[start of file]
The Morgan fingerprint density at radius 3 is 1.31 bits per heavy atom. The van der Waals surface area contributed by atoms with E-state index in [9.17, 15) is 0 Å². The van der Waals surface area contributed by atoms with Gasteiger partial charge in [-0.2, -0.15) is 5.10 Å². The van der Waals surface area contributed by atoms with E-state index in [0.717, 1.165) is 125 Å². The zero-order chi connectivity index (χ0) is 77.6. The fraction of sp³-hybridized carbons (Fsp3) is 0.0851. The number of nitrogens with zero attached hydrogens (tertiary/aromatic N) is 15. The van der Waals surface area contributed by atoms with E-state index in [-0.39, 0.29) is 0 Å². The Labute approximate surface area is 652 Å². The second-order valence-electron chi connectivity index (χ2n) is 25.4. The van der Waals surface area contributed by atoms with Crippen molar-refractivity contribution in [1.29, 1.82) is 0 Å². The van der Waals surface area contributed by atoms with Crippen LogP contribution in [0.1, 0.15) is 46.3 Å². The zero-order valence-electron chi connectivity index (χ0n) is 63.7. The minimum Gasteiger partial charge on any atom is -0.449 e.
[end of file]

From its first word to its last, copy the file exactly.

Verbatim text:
The Morgan fingerprint density at radius 3 is 1.31 bits per heavy atom. The van der Waals surface area contributed by atoms with E-state index in [9.17, 15) is 0 Å². The van der Waals surface area contributed by atoms with Gasteiger partial charge in [-0.2, -0.15) is 5.10 Å². The van der Waals surface area contributed by atoms with E-state index in [0.717, 1.165) is 125 Å². The zero-order chi connectivity index (χ0) is 77.6. The fraction of sp³-hybridized carbons (Fsp3) is 0.0851. The number of nitrogens with zero attached hydrogens (tertiary/aromatic N) is 15. The van der Waals surface area contributed by atoms with E-state index in [-0.39, 0.29) is 0 Å². The Labute approximate surface area is 652 Å². The second-order valence-electron chi connectivity index (χ2n) is 25.4. The van der Waals surface area contributed by atoms with Crippen molar-refractivity contribution in [1.29, 1.82) is 0 Å². The van der Waals surface area contributed by atoms with Crippen LogP contribution in [0.1, 0.15) is 46.3 Å². The zero-order valence-electron chi connectivity index (χ0n) is 63.7. The minimum Gasteiger partial charge on any atom is -0.449 e.